Google rolls out silent fix for Android security vulnerability

AndroidsThere’s good news for any owners of Android devices worried about the recently announced security vulnerability that could allow allow unauthorised parties to snoop on your Google Calendar and Contacts information.

Google has already started rolling out a fix!

The issue had already been fixed in Android 2.3.4 (codenamed Gingerbread), but as we mentioned earlier this week over 99% of Android users are running earlier versions of the operating system.

Google has started to implement a server-side patch that addresses the issue for all versions of the Android OS. The great news is that it doesn’t require a software update on the Android devices themselves – meaning the fix is automatic and worldwide. Effectively this is a silent fix.

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The fix addresses a vulnerability with the use of authTokens for Google’s Calendar and Contacts apps discovered by researchers at Germany’s University of Ulm, but a similar issue with Picasa is still being investigated. If not fixed, the problems could mean that a hacker could snoop on your activity when you use an unencrypted WiFi hotspot and steal personal information.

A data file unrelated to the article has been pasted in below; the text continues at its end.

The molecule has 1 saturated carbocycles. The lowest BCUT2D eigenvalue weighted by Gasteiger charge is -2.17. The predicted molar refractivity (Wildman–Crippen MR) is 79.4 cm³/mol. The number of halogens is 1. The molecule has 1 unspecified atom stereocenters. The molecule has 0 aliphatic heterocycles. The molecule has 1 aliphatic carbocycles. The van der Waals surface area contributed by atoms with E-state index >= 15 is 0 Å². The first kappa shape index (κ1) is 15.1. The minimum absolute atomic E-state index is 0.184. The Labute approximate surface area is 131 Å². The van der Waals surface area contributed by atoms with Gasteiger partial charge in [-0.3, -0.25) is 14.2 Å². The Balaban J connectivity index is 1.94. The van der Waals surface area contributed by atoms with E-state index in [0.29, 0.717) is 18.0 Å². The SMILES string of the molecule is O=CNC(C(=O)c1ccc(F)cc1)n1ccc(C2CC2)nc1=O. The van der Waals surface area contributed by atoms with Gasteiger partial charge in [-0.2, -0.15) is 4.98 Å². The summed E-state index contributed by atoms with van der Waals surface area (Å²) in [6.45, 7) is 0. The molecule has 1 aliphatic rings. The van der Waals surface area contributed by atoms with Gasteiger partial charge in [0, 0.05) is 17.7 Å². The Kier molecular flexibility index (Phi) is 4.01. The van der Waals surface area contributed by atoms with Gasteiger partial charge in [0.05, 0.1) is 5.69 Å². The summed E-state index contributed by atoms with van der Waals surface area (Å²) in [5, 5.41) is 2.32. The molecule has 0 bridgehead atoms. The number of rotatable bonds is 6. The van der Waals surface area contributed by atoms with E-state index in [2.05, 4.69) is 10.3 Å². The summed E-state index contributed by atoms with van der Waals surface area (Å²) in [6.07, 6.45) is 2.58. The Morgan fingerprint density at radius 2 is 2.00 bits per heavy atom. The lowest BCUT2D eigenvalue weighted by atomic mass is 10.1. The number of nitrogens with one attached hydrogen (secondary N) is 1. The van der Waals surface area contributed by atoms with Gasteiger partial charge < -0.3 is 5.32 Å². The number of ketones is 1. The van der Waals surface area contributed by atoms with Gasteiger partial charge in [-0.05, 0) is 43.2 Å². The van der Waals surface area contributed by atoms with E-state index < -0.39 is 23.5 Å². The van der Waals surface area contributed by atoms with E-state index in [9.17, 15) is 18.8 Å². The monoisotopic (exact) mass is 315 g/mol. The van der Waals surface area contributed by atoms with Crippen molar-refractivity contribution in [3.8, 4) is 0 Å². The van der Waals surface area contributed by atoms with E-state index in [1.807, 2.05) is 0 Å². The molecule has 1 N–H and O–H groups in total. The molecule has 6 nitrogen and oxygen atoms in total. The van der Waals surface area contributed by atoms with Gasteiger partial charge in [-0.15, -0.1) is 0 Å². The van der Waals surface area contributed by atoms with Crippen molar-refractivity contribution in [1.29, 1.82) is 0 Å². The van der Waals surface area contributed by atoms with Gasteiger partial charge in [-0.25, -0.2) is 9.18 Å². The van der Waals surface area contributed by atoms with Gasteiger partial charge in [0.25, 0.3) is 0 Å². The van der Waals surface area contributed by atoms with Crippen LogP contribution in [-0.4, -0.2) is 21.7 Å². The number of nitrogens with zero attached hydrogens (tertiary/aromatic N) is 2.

Google reckons the work will be complete, and all devices secured from this vulnerability, within the week by forcing its servers to use an encrypted HTTPS connection when Android phones try to sync with them.

Here’s what a Google spokesperson had to say:

"Today [May 18th] we’re starting to roll out a fix which addresses a potential security flaw that could, under certain circumstances, allow a third party access to data available in calendar and contacts. This fix requires no action from users and will roll out globally over the next few days."

So, it’s a very good thing that this problem is being fixed. Of course, concerns still remain as to how easy it would be to fix a serious security vulnerability on the Android devices themselves, given that Google is so reliant on manufacturers and carriers to push out OS updates.


Graham Cluley is an award-winning keynote speaker who has given presentations around the world about cybersecurity, hackers, and online privacy. A veteran of the computer security industry since the early 1990s, he wrote the first ever version of Dr Solomon's Anti-Virus Toolkit for Windows, makes regular media appearances, and is the co-host of the popular "Smashing Security" podcast. Follow him on Twitter, Mastodon, Threads, Bluesky, or drop him an email.

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